It’s an activity magazine. It’s not just a magazine, it’s a magazine that speaks to the culture of comics. So you’ve got how to draw tutorials in there, you’ve got product information to help you create art, there are some contests where you can create art and then snap it with your cell phone to be entered. It’s a physical product that involves digital and it’s content that’s only exclusively in the magazine, but there’s so much stuff in there that kind of goes in between digital and physical, that we feel like that’s the future of printed material. You’ve got to bridge that gap.
That’s what makes us so excited about it. That’s why we think The Pop Insider recognized it.
Likewise, we’ve got some toys coming out from a new company called Jabberwocky Toys.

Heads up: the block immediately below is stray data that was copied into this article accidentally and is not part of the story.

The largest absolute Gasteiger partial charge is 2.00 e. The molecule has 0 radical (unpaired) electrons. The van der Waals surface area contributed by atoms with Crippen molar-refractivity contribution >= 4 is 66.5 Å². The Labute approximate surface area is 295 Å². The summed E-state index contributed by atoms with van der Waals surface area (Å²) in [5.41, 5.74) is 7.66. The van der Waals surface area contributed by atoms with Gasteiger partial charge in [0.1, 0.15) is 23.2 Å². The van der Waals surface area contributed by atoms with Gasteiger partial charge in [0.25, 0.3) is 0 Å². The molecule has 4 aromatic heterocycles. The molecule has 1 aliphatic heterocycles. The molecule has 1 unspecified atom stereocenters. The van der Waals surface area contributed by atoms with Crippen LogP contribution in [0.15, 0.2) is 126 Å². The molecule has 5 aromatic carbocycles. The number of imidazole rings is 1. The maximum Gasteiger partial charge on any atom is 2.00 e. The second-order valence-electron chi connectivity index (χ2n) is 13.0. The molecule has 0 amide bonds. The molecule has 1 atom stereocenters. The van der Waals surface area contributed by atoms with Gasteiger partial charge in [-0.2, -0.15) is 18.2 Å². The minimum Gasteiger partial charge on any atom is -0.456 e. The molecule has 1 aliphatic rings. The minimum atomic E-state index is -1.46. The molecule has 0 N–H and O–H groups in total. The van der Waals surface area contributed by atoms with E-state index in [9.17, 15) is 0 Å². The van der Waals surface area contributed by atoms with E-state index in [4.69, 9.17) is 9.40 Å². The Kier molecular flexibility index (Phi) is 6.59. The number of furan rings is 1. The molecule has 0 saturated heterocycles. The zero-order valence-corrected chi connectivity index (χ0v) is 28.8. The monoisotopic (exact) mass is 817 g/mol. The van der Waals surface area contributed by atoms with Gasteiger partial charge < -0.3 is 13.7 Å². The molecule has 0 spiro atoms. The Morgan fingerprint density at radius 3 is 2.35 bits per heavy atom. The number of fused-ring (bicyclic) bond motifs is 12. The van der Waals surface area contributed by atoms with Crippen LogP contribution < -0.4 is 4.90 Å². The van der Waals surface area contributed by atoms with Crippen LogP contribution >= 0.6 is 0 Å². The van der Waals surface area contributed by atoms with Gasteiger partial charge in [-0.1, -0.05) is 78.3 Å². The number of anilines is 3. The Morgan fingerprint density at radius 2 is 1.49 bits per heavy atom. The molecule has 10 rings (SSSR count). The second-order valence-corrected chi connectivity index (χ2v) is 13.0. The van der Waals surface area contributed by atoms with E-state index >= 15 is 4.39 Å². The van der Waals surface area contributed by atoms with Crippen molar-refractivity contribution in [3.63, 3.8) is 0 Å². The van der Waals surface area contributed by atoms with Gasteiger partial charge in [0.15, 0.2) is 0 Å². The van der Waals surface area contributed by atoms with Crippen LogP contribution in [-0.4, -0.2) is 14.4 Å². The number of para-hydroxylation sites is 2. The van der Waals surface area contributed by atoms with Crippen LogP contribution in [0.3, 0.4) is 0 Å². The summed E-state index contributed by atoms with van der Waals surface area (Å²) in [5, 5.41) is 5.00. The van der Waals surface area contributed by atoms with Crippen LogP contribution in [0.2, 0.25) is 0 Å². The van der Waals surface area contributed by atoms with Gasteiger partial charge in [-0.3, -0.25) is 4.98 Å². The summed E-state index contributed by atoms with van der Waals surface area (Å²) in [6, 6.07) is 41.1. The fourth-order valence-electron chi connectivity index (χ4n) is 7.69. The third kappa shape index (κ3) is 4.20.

They’re going to feature three of our biggest characters with artwork cues from some of the artists who drew them and created them, so the artists are really excited about this. At the end of the day, we’re a creator-owned company. So in the world of the Internet artist who doesn’t have comic book stores to rely on, social media is everything.
Kids are following our folks through YouTube, TikTok, Instagram, and they really see themselves in Saturday AM, because they see so many different faces, different ethnicities, different genders, who are part of our community. So when our artists have victories, when just a few years ago you were a teenager or coming out at the end of your teenage years, and Saturday AM discovered you and now here you are a couple years later and you’ve got a toy that some company paid a lot of money to make, of your character? That’s a victory for all young, independent creators who want to see themselves have the next great product. The company is called Jabberwocky Toys and it’s the Saturday AM collection, so we hope people go check those out, as well.